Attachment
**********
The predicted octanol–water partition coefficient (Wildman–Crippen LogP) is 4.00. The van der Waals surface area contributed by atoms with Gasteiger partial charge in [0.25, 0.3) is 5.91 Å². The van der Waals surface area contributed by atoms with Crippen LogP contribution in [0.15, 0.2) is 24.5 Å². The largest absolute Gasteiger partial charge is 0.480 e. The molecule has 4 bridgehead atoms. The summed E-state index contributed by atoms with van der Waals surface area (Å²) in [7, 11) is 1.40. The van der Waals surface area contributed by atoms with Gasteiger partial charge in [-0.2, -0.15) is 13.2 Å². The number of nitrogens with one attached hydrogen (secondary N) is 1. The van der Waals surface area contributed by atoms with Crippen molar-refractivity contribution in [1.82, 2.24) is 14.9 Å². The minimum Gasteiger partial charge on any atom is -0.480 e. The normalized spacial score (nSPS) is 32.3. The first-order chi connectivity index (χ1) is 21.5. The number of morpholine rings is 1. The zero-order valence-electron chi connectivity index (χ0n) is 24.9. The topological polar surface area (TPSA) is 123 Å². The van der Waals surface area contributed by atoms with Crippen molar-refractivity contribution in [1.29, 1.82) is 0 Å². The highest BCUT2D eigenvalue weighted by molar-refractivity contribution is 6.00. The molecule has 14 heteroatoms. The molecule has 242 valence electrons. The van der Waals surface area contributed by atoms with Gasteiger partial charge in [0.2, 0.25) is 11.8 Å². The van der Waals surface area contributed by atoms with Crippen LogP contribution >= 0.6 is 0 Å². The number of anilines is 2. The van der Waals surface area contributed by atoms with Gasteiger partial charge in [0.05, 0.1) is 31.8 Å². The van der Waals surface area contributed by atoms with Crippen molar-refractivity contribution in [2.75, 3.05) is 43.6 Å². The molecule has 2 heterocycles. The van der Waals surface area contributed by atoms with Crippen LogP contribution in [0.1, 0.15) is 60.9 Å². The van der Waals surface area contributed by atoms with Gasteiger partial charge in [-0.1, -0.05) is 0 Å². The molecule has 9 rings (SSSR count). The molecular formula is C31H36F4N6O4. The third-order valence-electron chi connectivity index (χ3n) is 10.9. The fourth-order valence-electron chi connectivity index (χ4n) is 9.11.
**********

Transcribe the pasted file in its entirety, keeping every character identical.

The predicted octanol–water partition coefficient (Wildman–Crippen LogP) is 4.00. The van der Waals surface area contributed by atoms with Gasteiger partial charge in [0.25, 0.3) is 5.91 Å². The van der Waals surface area contributed by atoms with Crippen LogP contribution in [0.15, 0.2) is 24.5 Å². The largest absolute Gasteiger partial charge is 0.480 e. The molecule has 4 bridgehead atoms. The summed E-state index contributed by atoms with van der Waals surface area (Å²) in [7, 11) is 1.40. The van der Waals surface area contributed by atoms with Gasteiger partial charge in [-0.2, -0.15) is 13.2 Å². The number of nitrogens with one attached hydrogen (secondary N) is 1. The van der Waals surface area contributed by atoms with Crippen molar-refractivity contribution in [1.82, 2.24) is 14.9 Å². The minimum Gasteiger partial charge on any atom is -0.480 e. The normalized spacial score (nSPS) is 32.3. The first-order chi connectivity index (χ1) is 21.5. The number of morpholine rings is 1. The zero-order valence-electron chi connectivity index (χ0n) is 24.9. The topological polar surface area (TPSA) is 123 Å². The van der Waals surface area contributed by atoms with Crippen molar-refractivity contribution in [1.29, 1.82) is 0 Å². The highest BCUT2D eigenvalue weighted by molar-refractivity contribution is 6.00. The molecule has 14 heteroatoms. The molecule has 242 valence electrons. The van der Waals surface area contributed by atoms with Gasteiger partial charge in [0.2, 0.25) is 11.8 Å². The van der Waals surface area contributed by atoms with Crippen LogP contribution >= 0.6 is 0 Å². The number of anilines is 2. The van der Waals surface area contributed by atoms with Gasteiger partial charge in [0.05, 0.1) is 31.8 Å². The van der Waals surface area contributed by atoms with Crippen molar-refractivity contribution in [2.75, 3.05) is 43.6 Å². The molecule has 2 heterocycles. The van der Waals surface area contributed by atoms with Crippen LogP contribution in [0.1, 0.15) is 60.9 Å². The van der Waals surface area contributed by atoms with Gasteiger partial charge in [-0.1, -0.05) is 0 Å². The molecule has 9 rings (SSSR count). The molecular formula is C31H36F4N6O4. The third-order valence-electron chi connectivity index (χ3n) is 10.9. The fourth-order valence-electron chi connectivity index (χ4n) is 9.11.